Women’s rights activists are reeling over a recently revealed House bill that places further restrictions on abortion clinics. Under the controversial proposal, doctors would be mandated to wear unnerving rubber clown masks while conducting the procedure.
“We’re doing this to protect the health of the mother,” said Speaker Paul Ryan. “If you’re not ready to be stared down by the soulless, blank face of a harlequin demon, then perhaps you’re not ready to terminate a pregnancy. Women need to be informed.”
Those who provide abortion services have condemned the bill in strong terms. “This is yet another made-up precaution meant to scare women from a safe, invaluable procedure,” said Planned Parenthood spokeswoman Sally Durand. “I can’t believe I have to say this, but there is zero medical evidence that looking deeply into the eyes of a twisted children’s entertainer has any positive impact on the emotional weight of an abortion.”
“I mean, fuck,” Durand added.
The bill stipulates that the clown masks, “must completely cover the doctor’s face, feature a prominent red nose, and display a smile or frown of at least 4 inches in height as to facilitate both the remembrance of childhood fears and the creation of new, adult clown phobias.”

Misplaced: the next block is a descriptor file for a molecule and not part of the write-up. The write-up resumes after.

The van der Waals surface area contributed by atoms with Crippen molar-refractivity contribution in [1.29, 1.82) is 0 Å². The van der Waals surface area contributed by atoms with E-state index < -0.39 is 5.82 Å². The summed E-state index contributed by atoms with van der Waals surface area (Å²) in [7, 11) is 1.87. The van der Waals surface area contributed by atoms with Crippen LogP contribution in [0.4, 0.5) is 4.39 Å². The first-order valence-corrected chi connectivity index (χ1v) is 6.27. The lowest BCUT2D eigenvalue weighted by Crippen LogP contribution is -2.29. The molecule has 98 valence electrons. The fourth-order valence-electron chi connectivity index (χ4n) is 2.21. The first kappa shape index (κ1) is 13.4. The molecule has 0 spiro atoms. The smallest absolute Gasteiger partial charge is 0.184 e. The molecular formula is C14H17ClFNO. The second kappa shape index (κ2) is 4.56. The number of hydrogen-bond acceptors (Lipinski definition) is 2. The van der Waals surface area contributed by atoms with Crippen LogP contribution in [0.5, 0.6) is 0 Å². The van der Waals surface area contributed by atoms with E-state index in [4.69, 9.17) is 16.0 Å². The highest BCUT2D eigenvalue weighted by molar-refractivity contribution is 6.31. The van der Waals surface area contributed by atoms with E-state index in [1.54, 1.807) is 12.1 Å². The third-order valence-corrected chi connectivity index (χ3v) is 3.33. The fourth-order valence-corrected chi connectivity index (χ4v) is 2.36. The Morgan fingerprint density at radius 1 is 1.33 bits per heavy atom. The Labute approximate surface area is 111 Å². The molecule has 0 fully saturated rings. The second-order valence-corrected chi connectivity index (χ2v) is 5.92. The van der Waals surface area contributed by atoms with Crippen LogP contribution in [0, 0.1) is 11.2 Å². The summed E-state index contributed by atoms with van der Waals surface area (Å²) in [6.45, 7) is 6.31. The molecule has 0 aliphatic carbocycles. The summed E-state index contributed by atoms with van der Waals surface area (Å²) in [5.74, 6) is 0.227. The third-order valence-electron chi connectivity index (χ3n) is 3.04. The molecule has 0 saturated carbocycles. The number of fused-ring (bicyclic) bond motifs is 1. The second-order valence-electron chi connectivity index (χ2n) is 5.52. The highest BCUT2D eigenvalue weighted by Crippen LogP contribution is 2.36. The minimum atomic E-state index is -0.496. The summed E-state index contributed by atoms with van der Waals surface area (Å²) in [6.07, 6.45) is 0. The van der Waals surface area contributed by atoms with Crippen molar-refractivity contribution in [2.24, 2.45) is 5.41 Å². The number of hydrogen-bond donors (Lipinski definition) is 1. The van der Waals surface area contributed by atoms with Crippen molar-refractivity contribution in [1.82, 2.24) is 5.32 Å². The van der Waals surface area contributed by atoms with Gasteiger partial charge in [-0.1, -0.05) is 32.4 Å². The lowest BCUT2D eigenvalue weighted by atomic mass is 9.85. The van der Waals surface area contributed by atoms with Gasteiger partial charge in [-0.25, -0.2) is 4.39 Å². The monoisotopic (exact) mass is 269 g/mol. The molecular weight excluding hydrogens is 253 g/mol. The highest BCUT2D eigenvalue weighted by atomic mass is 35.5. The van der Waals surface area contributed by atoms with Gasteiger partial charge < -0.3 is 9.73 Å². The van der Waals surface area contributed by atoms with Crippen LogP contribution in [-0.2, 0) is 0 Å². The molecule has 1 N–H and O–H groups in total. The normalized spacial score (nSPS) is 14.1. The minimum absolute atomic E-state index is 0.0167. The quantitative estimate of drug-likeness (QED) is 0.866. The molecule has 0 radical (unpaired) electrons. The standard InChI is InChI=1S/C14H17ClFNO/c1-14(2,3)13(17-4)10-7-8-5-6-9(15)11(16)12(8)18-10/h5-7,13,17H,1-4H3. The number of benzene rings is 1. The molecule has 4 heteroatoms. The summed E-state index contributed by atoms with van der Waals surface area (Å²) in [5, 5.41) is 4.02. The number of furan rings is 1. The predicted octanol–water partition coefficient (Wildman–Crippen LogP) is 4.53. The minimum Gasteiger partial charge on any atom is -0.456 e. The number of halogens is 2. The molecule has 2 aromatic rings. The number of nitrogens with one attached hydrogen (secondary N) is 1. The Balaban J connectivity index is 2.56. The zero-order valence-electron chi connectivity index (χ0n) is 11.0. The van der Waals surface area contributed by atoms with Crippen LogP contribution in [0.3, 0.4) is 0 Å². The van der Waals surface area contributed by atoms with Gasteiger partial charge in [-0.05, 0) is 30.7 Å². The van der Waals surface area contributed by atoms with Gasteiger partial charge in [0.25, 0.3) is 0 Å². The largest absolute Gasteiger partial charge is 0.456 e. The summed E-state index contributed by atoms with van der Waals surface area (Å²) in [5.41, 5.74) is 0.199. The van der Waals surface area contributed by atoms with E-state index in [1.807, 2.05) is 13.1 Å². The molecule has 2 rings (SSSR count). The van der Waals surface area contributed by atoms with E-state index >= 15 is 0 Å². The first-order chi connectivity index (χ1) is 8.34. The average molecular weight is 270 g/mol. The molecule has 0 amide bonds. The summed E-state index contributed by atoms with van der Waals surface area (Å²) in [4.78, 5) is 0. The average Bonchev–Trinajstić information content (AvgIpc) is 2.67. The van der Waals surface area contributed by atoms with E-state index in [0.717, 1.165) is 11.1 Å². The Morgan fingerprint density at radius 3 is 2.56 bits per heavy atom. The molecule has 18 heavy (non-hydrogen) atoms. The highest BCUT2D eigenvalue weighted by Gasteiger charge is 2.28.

Speaker Ryan added that while the bill does not mandate that doctors speak to potential clients in a sinister-yet-sing-song clown voice during the procedure, such behavior is indeed encouraged.
While male Republicans have openly defended the bill against claims of unnecessary cruelty toward women, female Republican representatives have been notably silent. When asked whether she planned to vote for the controversial clown measure, Barbara Comstock (R-VA) said, “I will vote for it, yes. Virginia is home to the country’s largest rubber mask factory. Plainly: this bill is what my constituents need.”
Sources say a vote on the clown bill could come as early as next week.
In related news, rumors are circulating on Capitol Hill of upcoming legislation requiring parents of prospective Medicare recipients to sign a statement saying that they are, “… not mad, just disappointed,” before their children can receive coverage.